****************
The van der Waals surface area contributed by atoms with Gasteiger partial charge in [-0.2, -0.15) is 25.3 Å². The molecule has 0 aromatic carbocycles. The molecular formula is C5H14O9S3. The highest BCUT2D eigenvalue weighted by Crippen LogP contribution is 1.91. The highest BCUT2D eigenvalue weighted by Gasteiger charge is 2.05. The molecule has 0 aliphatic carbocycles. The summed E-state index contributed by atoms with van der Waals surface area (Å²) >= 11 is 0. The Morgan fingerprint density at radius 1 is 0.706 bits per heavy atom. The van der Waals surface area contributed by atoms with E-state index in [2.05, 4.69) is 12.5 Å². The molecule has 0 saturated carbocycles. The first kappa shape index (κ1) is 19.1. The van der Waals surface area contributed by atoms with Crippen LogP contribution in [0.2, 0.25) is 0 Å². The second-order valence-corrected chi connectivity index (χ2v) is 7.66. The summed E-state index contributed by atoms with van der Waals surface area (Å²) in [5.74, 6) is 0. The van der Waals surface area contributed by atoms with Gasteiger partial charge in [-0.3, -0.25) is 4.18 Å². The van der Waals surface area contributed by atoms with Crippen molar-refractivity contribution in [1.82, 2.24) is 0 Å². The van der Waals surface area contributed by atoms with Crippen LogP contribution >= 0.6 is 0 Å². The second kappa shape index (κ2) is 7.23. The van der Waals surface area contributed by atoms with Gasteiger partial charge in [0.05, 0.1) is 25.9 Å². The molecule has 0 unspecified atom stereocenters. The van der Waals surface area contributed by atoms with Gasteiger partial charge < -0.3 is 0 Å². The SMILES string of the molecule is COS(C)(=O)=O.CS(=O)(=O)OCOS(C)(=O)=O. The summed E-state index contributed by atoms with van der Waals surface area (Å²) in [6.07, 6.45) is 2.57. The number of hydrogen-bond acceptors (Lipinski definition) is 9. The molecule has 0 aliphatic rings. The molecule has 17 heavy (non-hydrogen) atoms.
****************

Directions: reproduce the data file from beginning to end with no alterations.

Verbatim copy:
The van der Waals surface area contributed by atoms with Gasteiger partial charge in [-0.2, -0.15) is 25.3 Å². The molecule has 0 aromatic carbocycles. The molecular formula is C5H14O9S3. The highest BCUT2D eigenvalue weighted by Crippen LogP contribution is 1.91. The highest BCUT2D eigenvalue weighted by Gasteiger charge is 2.05. The molecule has 0 aliphatic carbocycles. The summed E-state index contributed by atoms with van der Waals surface area (Å²) >= 11 is 0. The Morgan fingerprint density at radius 1 is 0.706 bits per heavy atom. The van der Waals surface area contributed by atoms with E-state index in [2.05, 4.69) is 12.5 Å². The molecule has 0 saturated carbocycles. The first kappa shape index (κ1) is 19.1. The van der Waals surface area contributed by atoms with Crippen LogP contribution in [0.2, 0.25) is 0 Å². The second-order valence-corrected chi connectivity index (χ2v) is 7.66. The summed E-state index contributed by atoms with van der Waals surface area (Å²) in [5.74, 6) is 0. The van der Waals surface area contributed by atoms with Gasteiger partial charge in [-0.3, -0.25) is 4.18 Å². The van der Waals surface area contributed by atoms with Crippen molar-refractivity contribution in [1.82, 2.24) is 0 Å². The van der Waals surface area contributed by atoms with Crippen LogP contribution >= 0.6 is 0 Å². The second kappa shape index (κ2) is 7.23. The van der Waals surface area contributed by atoms with Gasteiger partial charge in [0.05, 0.1) is 25.9 Å². The molecule has 0 unspecified atom stereocenters. The van der Waals surface area contributed by atoms with Gasteiger partial charge < -0.3 is 0 Å². The SMILES string of the molecule is COS(C)(=O)=O.CS(=O)(=O)OCOS(C)(=O)=O. The summed E-state index contributed by atoms with van der Waals surface area (Å²) in [6.07, 6.45) is 2.57. The number of hydrogen-bond acceptors (Lipinski definition) is 9. The molecule has 0 aliphatic rings. The molecule has 17 heavy (non-hydrogen) atoms.